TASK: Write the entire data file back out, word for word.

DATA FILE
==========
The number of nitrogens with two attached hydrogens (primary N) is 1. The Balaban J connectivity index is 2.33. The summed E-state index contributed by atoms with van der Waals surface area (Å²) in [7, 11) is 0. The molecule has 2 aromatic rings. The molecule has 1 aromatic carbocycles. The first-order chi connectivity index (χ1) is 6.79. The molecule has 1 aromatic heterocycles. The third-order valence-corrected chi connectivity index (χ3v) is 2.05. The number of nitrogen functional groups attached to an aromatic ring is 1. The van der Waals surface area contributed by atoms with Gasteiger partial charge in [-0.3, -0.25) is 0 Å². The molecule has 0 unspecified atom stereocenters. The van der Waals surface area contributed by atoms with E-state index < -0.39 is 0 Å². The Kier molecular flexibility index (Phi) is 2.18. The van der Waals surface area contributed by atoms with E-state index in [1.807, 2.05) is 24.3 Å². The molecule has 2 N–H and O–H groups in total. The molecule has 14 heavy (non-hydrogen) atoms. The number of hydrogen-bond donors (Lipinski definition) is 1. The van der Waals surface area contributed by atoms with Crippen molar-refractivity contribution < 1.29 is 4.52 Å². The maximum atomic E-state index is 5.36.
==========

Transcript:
The number of nitrogens with two attached hydrogens (primary N) is 1. The Balaban J connectivity index is 2.33. The summed E-state index contributed by atoms with van der Waals surface area (Å²) in [7, 11) is 0. The molecule has 2 aromatic rings. The molecule has 1 aromatic carbocycles. The first-order chi connectivity index (χ1) is 6.79. The molecule has 1 aromatic heterocycles. The third-order valence-corrected chi connectivity index (χ3v) is 2.05. The number of nitrogen functional groups attached to an aromatic ring is 1. The van der Waals surface area contributed by atoms with Gasteiger partial charge in [-0.3, -0.25) is 0 Å². The molecule has 0 unspecified atom stereocenters. The van der Waals surface area contributed by atoms with E-state index < -0.39 is 0 Å². The Kier molecular flexibility index (Phi) is 2.18. The van der Waals surface area contributed by atoms with E-state index in [1.807, 2.05) is 24.3 Å². The molecule has 2 N–H and O–H groups in total. The molecule has 14 heavy (non-hydrogen) atoms. The number of hydrogen-bond donors (Lipinski definition) is 1. The van der Waals surface area contributed by atoms with Crippen molar-refractivity contribution < 1.29 is 4.52 Å². The maximum atomic E-state index is 5.36.